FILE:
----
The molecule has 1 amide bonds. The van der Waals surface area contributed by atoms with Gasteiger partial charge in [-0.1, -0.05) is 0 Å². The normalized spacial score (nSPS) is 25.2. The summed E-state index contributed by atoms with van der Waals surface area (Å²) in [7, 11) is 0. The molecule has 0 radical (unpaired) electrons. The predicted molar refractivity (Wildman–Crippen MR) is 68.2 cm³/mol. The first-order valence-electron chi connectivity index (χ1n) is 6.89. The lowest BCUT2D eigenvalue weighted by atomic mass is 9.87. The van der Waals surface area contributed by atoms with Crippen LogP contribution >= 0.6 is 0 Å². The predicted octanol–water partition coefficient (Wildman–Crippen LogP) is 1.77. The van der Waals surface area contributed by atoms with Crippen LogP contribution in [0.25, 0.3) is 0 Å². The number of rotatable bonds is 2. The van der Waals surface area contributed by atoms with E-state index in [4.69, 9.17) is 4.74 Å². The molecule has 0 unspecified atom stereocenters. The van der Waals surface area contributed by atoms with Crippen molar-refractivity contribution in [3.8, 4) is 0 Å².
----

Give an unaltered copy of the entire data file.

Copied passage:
The molecule has 1 amide bonds. The van der Waals surface area contributed by atoms with Gasteiger partial charge in [-0.1, -0.05) is 0 Å². The normalized spacial score (nSPS) is 25.2. The summed E-state index contributed by atoms with van der Waals surface area (Å²) in [7, 11) is 0. The molecule has 0 radical (unpaired) electrons. The predicted molar refractivity (Wildman–Crippen MR) is 68.2 cm³/mol. The first-order valence-electron chi connectivity index (χ1n) is 6.89. The lowest BCUT2D eigenvalue weighted by atomic mass is 9.87. The van der Waals surface area contributed by atoms with Crippen LogP contribution >= 0.6 is 0 Å². The predicted octanol–water partition coefficient (Wildman–Crippen LogP) is 1.77. The van der Waals surface area contributed by atoms with Crippen LogP contribution in [0.25, 0.3) is 0 Å². The number of rotatable bonds is 2. The van der Waals surface area contributed by atoms with E-state index in [4.69, 9.17) is 4.74 Å². The molecule has 0 unspecified atom stereocenters. The van der Waals surface area contributed by atoms with Crippen molar-refractivity contribution in [3.8, 4) is 0 Å².